Passover is famously the holiday when Jews ask four questions at the ceremonial meal, most notably, "Why is this night different from all other nights?"
This year, there's a new answer: For the first time, the Orthodox Union, the ultimate authority on kosher foods, has put its "kosher for Passover" symbol on certain brands of quinoa.
Can other trendy ancient grains — like buckwheat, sorghum and millet — be far behind?
To find out, we asked a rabbi. Or two.
First, let's review the Passover rules. Five kinds of grains are prohibited: wheat, rye, barley, oats and spelt. Why? Because these grains begin to ferment and rise when they come into contact with water for 18 minutes.
In Hebrew, that rising grain is called chametz. The Bible bans it during Passover as a reminder that when the Israelites fled Egypt, they left with unrisen dough in their packs.
So these grains can be used to make matzo, aka unleavened bread, as long as the baking process is under 18 minutes. Jewish law requires Jews to eat matzo on the first night of Passover, and it's the go-to carb for holiday meals for the entire week of celebrating.
But there's more to the Passover starch story. Over the years, Central and Eastern European Jews cooked up a bunch of additional complicated customs.
To avoid confusion over the grain ban, the rabbis prohibit foods that look like the forbidden grains or that can be ground into flour that resembles flour from a forbidden grain. Also banned: Foods that might intermingle with forbidden grains as they're grown or processed and packaged.
"It's sort of a ... how might one say this ... obsessiveness," says food historian and ordained rabbi Gil Marks, author of The Encyclopedia of Jewish Food and a James Beard award winner for his cookbook Olive Trees and Honey.
Quinoa was, of course, not part of any longstanding forbidden list because up until recently, European Jews (and most people outside South America) hadn't heard of it. But in the past decade, quinoa has become a culinary superstar, praised for its high protein content. It's not a true grain (defined as growing on grasses) but a so-called pseudo-cereal, related to spinach and tumbleweed.
So ... OK for Passover? Or not? Last winter, says Rabbi Moshe Elefant, chief operating officer of Orthodox Union Kosher, he sent a rabbi to check it out.
"This rabbi went all the way to Bolivia and Peru," Elefant reports. "He saw that quinoa grows near the top of the mountain and grain grows near the bottom of the mountain." Thus, there was no chance for the intermingling that might happen with crops planted near wheat. Another plus for quinoa, says Elefant: "Many rabbis are of the opinion that anything that wasn't part of the original custom is not included in the custom."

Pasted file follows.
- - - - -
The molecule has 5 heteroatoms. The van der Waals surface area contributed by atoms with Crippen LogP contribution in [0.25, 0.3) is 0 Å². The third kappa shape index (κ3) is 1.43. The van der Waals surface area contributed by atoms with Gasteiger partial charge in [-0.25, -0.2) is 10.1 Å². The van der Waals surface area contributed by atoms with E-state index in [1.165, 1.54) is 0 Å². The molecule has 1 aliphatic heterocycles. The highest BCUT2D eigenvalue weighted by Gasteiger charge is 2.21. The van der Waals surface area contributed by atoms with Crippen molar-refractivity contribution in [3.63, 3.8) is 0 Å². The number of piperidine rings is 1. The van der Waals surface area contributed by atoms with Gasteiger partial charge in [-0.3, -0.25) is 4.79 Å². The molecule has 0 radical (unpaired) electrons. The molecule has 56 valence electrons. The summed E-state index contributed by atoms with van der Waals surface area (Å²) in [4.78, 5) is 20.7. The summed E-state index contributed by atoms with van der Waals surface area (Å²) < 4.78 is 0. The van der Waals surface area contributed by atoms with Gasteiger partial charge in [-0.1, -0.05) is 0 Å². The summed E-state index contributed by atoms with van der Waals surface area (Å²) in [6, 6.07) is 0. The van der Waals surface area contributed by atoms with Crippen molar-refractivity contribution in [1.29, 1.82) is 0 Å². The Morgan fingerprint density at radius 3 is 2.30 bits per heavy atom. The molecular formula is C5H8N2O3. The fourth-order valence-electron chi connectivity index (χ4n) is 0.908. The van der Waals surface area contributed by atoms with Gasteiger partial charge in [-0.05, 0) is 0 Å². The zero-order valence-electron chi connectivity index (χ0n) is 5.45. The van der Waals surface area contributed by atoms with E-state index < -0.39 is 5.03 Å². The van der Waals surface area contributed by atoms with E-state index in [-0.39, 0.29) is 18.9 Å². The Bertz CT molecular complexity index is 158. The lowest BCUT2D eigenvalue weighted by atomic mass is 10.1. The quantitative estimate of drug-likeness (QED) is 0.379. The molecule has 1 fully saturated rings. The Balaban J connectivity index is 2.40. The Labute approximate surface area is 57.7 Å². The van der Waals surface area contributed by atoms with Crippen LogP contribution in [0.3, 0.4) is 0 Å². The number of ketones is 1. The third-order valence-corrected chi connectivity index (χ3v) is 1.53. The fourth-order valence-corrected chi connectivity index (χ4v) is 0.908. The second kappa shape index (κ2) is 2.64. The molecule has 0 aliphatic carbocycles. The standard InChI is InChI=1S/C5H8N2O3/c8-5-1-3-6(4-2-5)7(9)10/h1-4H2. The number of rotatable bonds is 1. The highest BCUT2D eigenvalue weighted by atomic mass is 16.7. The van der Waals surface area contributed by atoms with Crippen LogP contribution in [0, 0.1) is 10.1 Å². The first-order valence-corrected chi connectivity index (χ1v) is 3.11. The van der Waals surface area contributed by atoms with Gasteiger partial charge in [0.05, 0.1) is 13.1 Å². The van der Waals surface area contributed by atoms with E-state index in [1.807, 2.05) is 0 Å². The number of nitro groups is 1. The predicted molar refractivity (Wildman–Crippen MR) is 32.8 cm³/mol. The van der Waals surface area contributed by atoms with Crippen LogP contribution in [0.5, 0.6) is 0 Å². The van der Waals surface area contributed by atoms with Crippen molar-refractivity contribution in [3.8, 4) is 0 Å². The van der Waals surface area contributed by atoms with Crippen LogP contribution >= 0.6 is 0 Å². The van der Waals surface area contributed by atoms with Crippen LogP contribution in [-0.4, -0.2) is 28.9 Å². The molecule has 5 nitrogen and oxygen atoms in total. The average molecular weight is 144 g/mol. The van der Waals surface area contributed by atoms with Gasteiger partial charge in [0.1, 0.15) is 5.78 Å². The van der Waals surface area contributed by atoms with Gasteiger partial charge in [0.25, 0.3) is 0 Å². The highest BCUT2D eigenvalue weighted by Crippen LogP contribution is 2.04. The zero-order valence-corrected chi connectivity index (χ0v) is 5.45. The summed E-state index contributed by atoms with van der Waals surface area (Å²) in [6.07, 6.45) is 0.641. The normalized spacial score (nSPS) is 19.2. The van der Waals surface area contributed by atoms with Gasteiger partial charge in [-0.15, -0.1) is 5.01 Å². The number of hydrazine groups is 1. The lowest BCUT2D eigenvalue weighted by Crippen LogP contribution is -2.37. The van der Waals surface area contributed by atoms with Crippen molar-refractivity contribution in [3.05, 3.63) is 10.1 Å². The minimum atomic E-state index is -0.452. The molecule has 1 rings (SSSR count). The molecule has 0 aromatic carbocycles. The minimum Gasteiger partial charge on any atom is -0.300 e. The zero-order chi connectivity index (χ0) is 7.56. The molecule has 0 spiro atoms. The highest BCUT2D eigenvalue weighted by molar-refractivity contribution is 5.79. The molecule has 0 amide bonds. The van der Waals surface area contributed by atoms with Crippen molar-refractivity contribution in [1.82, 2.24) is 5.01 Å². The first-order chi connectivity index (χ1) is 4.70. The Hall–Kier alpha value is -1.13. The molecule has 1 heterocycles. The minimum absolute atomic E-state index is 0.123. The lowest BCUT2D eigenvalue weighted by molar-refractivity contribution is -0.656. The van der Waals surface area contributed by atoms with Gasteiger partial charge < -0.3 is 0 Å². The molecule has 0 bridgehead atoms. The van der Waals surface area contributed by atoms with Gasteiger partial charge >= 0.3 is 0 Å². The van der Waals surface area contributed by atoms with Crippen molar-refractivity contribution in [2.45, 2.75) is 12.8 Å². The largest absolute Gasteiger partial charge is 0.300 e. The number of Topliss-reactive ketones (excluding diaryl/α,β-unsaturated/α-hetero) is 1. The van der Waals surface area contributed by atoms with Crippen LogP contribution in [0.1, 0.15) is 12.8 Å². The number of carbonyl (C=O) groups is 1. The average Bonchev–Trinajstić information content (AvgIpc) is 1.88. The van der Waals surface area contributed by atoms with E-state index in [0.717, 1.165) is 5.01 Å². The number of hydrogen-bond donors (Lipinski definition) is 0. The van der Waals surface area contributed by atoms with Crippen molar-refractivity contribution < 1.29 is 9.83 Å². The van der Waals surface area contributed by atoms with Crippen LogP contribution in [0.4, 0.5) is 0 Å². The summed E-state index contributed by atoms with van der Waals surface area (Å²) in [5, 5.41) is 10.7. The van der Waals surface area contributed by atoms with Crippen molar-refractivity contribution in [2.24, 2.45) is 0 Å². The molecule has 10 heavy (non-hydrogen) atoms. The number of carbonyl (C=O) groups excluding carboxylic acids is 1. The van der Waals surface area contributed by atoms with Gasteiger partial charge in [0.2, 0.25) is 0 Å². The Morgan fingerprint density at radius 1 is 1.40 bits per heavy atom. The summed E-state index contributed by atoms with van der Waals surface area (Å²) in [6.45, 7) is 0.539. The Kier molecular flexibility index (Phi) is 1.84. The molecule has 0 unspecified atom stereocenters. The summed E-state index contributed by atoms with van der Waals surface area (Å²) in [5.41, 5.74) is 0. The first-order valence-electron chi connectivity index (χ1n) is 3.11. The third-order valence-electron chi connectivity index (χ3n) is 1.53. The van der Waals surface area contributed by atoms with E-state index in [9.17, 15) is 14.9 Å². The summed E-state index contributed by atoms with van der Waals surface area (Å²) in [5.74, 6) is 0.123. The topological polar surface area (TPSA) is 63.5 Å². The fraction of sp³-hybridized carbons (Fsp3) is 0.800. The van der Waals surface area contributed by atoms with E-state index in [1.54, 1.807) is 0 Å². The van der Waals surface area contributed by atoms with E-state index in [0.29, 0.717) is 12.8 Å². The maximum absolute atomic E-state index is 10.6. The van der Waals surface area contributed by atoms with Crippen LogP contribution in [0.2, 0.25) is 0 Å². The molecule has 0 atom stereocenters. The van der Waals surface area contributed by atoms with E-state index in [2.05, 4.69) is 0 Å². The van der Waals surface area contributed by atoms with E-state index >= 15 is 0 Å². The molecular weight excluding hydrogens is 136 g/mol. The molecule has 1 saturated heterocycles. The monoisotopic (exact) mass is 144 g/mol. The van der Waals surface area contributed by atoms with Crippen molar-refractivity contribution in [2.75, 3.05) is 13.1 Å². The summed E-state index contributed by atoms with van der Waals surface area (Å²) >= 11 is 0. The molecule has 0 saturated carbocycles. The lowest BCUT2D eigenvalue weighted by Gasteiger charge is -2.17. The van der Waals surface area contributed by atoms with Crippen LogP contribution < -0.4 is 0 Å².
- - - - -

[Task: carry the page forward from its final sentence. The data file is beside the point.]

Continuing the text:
All that was left for the rabbis was inspection of factories that package quinoa to see if forbidden grains are processed on the same equipment that processes it. And some passed. Those factories that got the all-clear now produce quinoa that will bear the OU-P symbol, meaning they're kosher for Passover.
Cookbook author Marks is a fan of quinoa for its texture and for protein content. "It's healthy and tasty, and there's nothing wrong with eating it on Passover," he says. He uses it to stuff cabbage, combines it with dried cranberries, pine nuts, mint and olive oil for a salad, and will even make quinoa pilaf (since rice is on the forbidden list). Quinoa in matzo ball soup (but not in the balls themselves) adds "protein and body," he adds.
What about, say, buckwheat? Like quinoa, it's not a grain and is related to rhubarb.
"Early Chasidim permitted buckwheat on Passover," says Marks. But, notes Rabbi Elefant, buckwheat is grown near wheat and produces a wheatlike flour. So, sorry. No plans to certify buckwheat flour as kosher for Passover. Millet, sorghum and other foods forbidden by custom are also not candidates to leap onto the "OK" list for similar reasons.
That's not the only big news in the kosher-for-Passover world this spring. The other development has to do with foods that were on the "no way" list for European Jews but deemed acceptable by Jews whose roots go back to Mediterranean or Arab countries, where food customs were more mellow.
Among the new items: popcorn, rice cakes and peanut butter. This year, the classic kosher food company Manischewitz has launched a line of U.S. products "catering to the Sephardic tradition" using the Kitni brand. (It's a play on the Hebrew word for the forbidden lookalike products — kitniyot.)
But the Jews of European background most likely won't choose to break with their tradition and indulge in the new Kitni products. Custom can be just as powerful as law, if not more so, says Rabbi Paul Plotkin, who chairs a kashrut committee for the Rabbinical Assembly, the body of Conservative rabbis. "Most Jews would say, 'My mother would never put that on the table; no way I'm doing that,' " he says.
Whichever foods you choose, get your shopping list ready. Passover starts Monday night.